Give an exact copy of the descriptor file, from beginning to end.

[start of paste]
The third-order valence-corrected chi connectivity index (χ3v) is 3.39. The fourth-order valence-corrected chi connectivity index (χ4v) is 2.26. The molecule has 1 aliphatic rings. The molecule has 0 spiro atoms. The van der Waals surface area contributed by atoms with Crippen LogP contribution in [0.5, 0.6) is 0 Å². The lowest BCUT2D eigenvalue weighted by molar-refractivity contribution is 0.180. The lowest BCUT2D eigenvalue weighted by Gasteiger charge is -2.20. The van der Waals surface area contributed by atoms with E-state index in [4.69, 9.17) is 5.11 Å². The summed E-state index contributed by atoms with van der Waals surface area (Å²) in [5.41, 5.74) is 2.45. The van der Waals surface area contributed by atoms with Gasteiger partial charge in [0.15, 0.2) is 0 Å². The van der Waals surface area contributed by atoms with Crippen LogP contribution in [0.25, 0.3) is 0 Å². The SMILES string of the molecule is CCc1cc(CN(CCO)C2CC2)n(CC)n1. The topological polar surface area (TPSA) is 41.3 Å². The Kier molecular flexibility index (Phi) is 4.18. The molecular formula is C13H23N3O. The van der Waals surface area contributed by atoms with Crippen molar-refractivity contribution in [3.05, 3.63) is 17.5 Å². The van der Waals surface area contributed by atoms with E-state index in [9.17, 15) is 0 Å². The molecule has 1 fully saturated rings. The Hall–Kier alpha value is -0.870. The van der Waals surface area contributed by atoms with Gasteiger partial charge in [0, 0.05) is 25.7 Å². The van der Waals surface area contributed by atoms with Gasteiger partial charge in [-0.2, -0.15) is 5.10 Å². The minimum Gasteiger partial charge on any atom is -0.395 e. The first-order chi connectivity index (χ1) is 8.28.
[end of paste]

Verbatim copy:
The third-order valence-corrected chi connectivity index (χ3v) is 3.39. The fourth-order valence-corrected chi connectivity index (χ4v) is 2.26. The molecule has 1 aliphatic rings. The molecule has 0 spiro atoms. The van der Waals surface area contributed by atoms with Crippen LogP contribution in [0.5, 0.6) is 0 Å². The lowest BCUT2D eigenvalue weighted by molar-refractivity contribution is 0.180. The lowest BCUT2D eigenvalue weighted by Gasteiger charge is -2.20. The van der Waals surface area contributed by atoms with E-state index in [4.69, 9.17) is 5.11 Å². The summed E-state index contributed by atoms with van der Waals surface area (Å²) in [5.41, 5.74) is 2.45. The van der Waals surface area contributed by atoms with Gasteiger partial charge in [0.15, 0.2) is 0 Å². The van der Waals surface area contributed by atoms with Crippen LogP contribution in [0.25, 0.3) is 0 Å². The SMILES string of the molecule is CCc1cc(CN(CCO)C2CC2)n(CC)n1. The topological polar surface area (TPSA) is 41.3 Å². The Kier molecular flexibility index (Phi) is 4.18. The molecular formula is C13H23N3O. The van der Waals surface area contributed by atoms with Crippen molar-refractivity contribution in [3.05, 3.63) is 17.5 Å². The van der Waals surface area contributed by atoms with E-state index in [9.17, 15) is 0 Å². The molecule has 1 fully saturated rings. The Hall–Kier alpha value is -0.870. The van der Waals surface area contributed by atoms with Gasteiger partial charge in [0, 0.05) is 25.7 Å². The van der Waals surface area contributed by atoms with Gasteiger partial charge in [-0.2, -0.15) is 5.10 Å². The minimum Gasteiger partial charge on any atom is -0.395 e. The first-order chi connectivity index (χ1) is 8.28.